Electronic equipment radiates RF energy (i.e., RF radiated emissions) during normal operation that can interfere with nearby electronics. The trend toward small, low power, high density electronics has made modern electronic devices increasingly more susceptible to such RF interference. For example, turning on a microwave oven near a personal computer may cause the personal computer to lock up, or radio frequency noise from an automobile ignition may introduce static in a nearby AM radio receiver.

To ensure that electronic devices do not produce harmful amounts of radiated RF emissions, government regulators, such as the U.S. Federal Communications Commission (FCC) and the European Union EC Directives, impose radiated emission and immunity regulations on equipment manufactures. Such regulations include ensuring that radiated RF emissions from electronic equipment are below certification levels at specified distances and over specified frequency ranges. Additionally, electronic equipment must be able to function reliably when exposed to certification RF field levels over specified frequency ranges.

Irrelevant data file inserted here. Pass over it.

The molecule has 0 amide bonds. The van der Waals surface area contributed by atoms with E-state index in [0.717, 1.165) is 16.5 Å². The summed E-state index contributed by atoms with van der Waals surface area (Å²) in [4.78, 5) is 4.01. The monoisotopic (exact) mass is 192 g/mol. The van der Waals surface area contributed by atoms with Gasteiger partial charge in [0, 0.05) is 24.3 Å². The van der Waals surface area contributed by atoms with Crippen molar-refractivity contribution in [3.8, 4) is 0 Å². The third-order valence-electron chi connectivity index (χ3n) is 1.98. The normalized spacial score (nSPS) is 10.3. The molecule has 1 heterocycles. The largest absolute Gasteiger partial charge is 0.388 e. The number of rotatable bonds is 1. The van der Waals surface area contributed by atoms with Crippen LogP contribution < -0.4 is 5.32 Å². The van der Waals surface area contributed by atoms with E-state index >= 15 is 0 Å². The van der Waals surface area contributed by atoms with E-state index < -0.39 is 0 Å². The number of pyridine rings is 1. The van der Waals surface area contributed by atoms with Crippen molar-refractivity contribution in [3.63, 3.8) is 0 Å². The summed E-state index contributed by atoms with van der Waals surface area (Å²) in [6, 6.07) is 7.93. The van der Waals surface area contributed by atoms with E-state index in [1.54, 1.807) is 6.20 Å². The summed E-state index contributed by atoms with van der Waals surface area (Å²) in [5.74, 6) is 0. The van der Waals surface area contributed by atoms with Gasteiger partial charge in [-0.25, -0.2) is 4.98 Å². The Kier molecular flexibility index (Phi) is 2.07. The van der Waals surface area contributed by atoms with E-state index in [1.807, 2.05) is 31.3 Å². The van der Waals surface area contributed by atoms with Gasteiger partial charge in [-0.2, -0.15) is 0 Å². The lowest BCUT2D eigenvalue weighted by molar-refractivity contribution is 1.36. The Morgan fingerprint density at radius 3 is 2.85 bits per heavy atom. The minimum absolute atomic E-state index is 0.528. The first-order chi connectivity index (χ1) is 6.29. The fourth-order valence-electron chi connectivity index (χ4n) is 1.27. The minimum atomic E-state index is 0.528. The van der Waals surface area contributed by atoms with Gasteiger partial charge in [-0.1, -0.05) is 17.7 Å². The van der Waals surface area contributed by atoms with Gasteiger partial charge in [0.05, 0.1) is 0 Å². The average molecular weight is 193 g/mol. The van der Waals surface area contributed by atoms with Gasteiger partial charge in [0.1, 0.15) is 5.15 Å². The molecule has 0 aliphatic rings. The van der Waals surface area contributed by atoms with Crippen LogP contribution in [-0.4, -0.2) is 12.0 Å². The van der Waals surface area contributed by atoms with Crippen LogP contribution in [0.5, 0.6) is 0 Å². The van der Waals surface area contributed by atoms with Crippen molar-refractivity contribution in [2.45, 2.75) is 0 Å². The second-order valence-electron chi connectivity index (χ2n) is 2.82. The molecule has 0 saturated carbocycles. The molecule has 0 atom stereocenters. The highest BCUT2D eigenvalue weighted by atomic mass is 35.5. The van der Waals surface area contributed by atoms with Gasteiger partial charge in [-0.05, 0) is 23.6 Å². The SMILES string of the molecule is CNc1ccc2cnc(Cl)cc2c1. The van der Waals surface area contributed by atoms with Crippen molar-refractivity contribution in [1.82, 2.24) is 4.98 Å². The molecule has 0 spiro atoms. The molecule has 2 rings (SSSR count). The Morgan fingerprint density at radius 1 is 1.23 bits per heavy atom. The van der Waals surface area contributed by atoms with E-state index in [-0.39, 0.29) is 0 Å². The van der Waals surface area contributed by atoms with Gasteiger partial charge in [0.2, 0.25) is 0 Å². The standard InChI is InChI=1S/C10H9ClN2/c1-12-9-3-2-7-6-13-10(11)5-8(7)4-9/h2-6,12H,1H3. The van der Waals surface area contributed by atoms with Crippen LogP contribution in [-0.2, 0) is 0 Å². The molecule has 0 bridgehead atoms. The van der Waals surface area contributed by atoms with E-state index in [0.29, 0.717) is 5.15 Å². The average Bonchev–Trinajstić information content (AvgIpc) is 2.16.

A number of commercially available instruments, such as spectrum analyzers and receivers, are used to measure RF emissions. These instruments can be programmed to automatically scan the frequency band of interest, record the detected RF field strength, and compare such RF field strengths with the appropriate certification level. Unfortunately the RF radiation emitted by the electronic device under test can be weaker than ambient field strengths emitted from local transmitters (e.g., signals from TV and radio stations). Commercially available spectrum analyzers and receivers typically cannot differentiate between the RF radiation from the electronic device under test and the much stronger ambient signals. Additionally, the stronger ambient signals will mask the emission signals from the electronic device under test if they both occupy the same frequency.